UK is three times more likely to accept asylum seekers than France

Home Secretary on using cruise ships to house asylum seekers

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Asylum seekers are three times more likely to be accepted in the UK than France, a new report by an anti-migration think-tank has claimed. They argue that the UK’s more generous system and the accommodation of asylum seekers in hotels has turned it into a popular choice for rejected applicants from France and other EU countries.

These conclusions have been backed up by an internal Government report.

Home Office data has shown that the number of applicants granted asylum has increased from 34 percent in 2016 to 77 percent in 2021.

However, in France over the same period, the asylum acceptance rate fell from 32 percent to 25 percent.

Throughout the EU as a whole the acceptance rate drooped by a huge 25 percentage points, from 63 percent to 38 percent.

These conclusions were confirmed by a Home Office report marked “sensitive” which concluded that one of the reasons for or “onward movement” to the UK “may reflect an unsuccessful asylum application”.

According to the report, 55 percent of Eritreans, 44 percent of Afghans, 38 percent of Sudanese and 27 percent of Iraqis applying for asylum had made previous claims in the EU.

The report titled “Entitled Sovereign Borders: International Asylum Comparisons” argued that the failure of French authorities to provide accomodation for all asylum seekers is a push factor that encourages them to apply in the UK.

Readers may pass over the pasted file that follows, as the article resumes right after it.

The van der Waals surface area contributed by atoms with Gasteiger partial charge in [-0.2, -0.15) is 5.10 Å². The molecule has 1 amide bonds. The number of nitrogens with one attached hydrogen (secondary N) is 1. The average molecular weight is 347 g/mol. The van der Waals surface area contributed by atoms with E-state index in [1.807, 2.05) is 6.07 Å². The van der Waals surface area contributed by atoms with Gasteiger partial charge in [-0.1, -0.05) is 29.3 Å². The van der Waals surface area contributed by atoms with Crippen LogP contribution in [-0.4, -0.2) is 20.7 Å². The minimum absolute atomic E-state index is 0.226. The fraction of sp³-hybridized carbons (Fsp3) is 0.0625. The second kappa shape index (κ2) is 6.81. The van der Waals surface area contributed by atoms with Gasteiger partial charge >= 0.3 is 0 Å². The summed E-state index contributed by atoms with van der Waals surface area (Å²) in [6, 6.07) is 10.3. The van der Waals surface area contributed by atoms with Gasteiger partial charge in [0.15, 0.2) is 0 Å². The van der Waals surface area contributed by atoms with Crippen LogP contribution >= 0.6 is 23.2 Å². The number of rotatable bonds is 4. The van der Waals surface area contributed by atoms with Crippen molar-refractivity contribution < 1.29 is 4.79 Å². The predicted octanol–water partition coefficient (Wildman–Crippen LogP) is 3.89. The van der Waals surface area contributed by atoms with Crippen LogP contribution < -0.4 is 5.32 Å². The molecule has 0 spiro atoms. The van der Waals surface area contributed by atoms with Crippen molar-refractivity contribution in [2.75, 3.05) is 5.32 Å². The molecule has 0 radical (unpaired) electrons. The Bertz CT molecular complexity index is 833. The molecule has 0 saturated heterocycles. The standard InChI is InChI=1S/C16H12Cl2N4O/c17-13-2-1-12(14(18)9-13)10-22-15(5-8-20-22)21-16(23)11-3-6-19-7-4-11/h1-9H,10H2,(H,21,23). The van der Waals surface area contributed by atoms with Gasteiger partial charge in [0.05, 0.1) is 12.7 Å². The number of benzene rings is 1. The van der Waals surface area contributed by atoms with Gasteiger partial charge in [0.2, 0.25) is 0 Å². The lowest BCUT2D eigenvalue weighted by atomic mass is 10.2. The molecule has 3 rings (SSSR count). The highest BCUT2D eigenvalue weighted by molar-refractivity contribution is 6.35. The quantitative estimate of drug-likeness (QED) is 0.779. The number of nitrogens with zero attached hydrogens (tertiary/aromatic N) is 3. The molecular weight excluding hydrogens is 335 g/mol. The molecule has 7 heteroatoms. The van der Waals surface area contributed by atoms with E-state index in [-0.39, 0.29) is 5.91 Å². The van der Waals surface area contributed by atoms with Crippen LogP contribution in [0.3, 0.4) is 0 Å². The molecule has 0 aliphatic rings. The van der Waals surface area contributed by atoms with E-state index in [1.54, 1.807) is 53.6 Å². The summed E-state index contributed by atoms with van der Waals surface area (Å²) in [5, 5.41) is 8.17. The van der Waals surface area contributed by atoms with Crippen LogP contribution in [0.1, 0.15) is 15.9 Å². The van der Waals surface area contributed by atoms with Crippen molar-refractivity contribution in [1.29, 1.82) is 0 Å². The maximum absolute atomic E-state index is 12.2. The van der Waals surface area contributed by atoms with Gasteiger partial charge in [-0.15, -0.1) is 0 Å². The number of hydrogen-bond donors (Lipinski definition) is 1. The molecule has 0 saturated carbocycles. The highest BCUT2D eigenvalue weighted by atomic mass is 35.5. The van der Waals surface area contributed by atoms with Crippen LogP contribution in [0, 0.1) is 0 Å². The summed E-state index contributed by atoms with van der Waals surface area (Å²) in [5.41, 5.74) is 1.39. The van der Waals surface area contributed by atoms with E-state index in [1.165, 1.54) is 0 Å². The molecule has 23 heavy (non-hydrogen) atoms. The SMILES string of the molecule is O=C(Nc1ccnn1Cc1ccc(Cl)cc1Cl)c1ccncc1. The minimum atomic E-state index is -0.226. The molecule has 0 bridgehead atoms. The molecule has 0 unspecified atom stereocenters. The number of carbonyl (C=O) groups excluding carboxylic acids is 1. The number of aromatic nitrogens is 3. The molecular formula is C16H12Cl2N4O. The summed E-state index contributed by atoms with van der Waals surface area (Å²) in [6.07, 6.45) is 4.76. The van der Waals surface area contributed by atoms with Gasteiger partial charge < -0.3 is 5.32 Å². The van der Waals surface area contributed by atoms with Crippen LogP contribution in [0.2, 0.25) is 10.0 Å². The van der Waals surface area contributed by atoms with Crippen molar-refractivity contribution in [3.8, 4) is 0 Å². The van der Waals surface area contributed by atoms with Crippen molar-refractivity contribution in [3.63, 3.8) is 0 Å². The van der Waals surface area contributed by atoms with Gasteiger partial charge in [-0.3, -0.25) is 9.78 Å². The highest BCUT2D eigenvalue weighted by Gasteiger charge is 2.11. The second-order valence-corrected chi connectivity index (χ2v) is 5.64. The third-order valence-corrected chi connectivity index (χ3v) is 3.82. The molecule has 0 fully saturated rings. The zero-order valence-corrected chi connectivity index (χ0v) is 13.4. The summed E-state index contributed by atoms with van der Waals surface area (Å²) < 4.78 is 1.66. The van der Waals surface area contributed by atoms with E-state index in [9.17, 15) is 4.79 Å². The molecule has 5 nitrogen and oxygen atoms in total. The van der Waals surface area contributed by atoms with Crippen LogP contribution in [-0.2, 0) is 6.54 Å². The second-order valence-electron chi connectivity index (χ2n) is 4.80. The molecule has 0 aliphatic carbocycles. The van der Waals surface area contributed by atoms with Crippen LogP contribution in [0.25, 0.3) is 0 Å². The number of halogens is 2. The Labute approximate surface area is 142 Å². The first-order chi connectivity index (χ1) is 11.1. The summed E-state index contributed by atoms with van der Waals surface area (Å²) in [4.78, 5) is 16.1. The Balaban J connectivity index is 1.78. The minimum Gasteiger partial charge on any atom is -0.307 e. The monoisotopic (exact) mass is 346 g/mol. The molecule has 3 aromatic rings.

Only 52 percent of asylum seekers in France have accommodation provided by the government, forcing many to live in makeshift camps, according to the report.

They said: “For those living in these makeshift camps, life is often uncertain and precarious, with camp clearances and forced evictions that can lead to damage and confiscation of personal belongings and reported police brutality and abusive practices.

“There is often limited access to water and sanitation facilities, while many depend on local associations for food distributions.

“This may act as a factor driving onward movement out of France.”

In contrast, Britain is currently spending £5.5million a day on housing 40,000 asylum seekers a day in hotels across the country.

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On Wednesday, Home Secretary Suella Braverman said that the Government was considering using disused cruise ships to house asylum seekers rather than hotels.

Former student accommodation, military sites and holiday parks were other potential venues that were floated as alternatives to the status quo.

Prime Minister Rishi Sunak has also unveil a five point plan to tackle small boat crossing in the English Channel including fast-track deportations of Albanians, streamlining asylum applications and tougher evidence thresholds to prevent applicants exploiting loopholes.

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